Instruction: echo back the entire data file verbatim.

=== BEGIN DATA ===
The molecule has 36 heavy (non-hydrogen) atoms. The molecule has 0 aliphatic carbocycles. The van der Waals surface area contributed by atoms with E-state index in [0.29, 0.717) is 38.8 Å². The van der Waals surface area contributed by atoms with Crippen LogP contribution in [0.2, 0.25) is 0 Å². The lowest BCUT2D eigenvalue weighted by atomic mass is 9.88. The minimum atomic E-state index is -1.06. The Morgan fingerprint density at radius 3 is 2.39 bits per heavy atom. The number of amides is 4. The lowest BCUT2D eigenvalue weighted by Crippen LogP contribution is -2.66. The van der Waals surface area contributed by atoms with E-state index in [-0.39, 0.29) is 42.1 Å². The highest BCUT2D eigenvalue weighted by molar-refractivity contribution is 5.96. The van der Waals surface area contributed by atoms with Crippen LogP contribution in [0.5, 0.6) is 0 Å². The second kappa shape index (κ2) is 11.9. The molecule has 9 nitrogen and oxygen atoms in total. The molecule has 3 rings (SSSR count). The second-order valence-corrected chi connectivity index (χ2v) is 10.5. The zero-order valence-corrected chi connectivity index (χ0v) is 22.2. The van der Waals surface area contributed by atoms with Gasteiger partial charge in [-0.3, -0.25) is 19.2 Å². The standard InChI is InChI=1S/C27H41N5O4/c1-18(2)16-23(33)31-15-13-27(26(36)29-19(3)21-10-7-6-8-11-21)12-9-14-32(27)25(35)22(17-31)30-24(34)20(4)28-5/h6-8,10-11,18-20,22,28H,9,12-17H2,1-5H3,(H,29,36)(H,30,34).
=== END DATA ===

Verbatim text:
The molecule has 36 heavy (non-hydrogen) atoms. The molecule has 0 aliphatic carbocycles. The van der Waals surface area contributed by atoms with E-state index in [0.29, 0.717) is 38.8 Å². The van der Waals surface area contributed by atoms with Crippen LogP contribution in [0.2, 0.25) is 0 Å². The lowest BCUT2D eigenvalue weighted by atomic mass is 9.88. The minimum atomic E-state index is -1.06. The Morgan fingerprint density at radius 3 is 2.39 bits per heavy atom. The number of amides is 4. The lowest BCUT2D eigenvalue weighted by Crippen LogP contribution is -2.66. The van der Waals surface area contributed by atoms with E-state index in [-0.39, 0.29) is 42.1 Å². The highest BCUT2D eigenvalue weighted by molar-refractivity contribution is 5.96. The van der Waals surface area contributed by atoms with Crippen LogP contribution in [0.5, 0.6) is 0 Å². The second kappa shape index (κ2) is 11.9. The molecule has 9 nitrogen and oxygen atoms in total. The molecule has 3 rings (SSSR count). The second-order valence-corrected chi connectivity index (χ2v) is 10.5. The zero-order valence-corrected chi connectivity index (χ0v) is 22.2. The van der Waals surface area contributed by atoms with Gasteiger partial charge in [-0.3, -0.25) is 19.2 Å². The standard InChI is InChI=1S/C27H41N5O4/c1-18(2)16-23(33)31-15-13-27(26(36)29-19(3)21-10-7-6-8-11-21)12-9-14-32(27)25(35)22(17-31)30-24(34)20(4)28-5/h6-8,10-11,18-20,22,28H,9,12-17H2,1-5H3,(H,29,36)(H,30,34).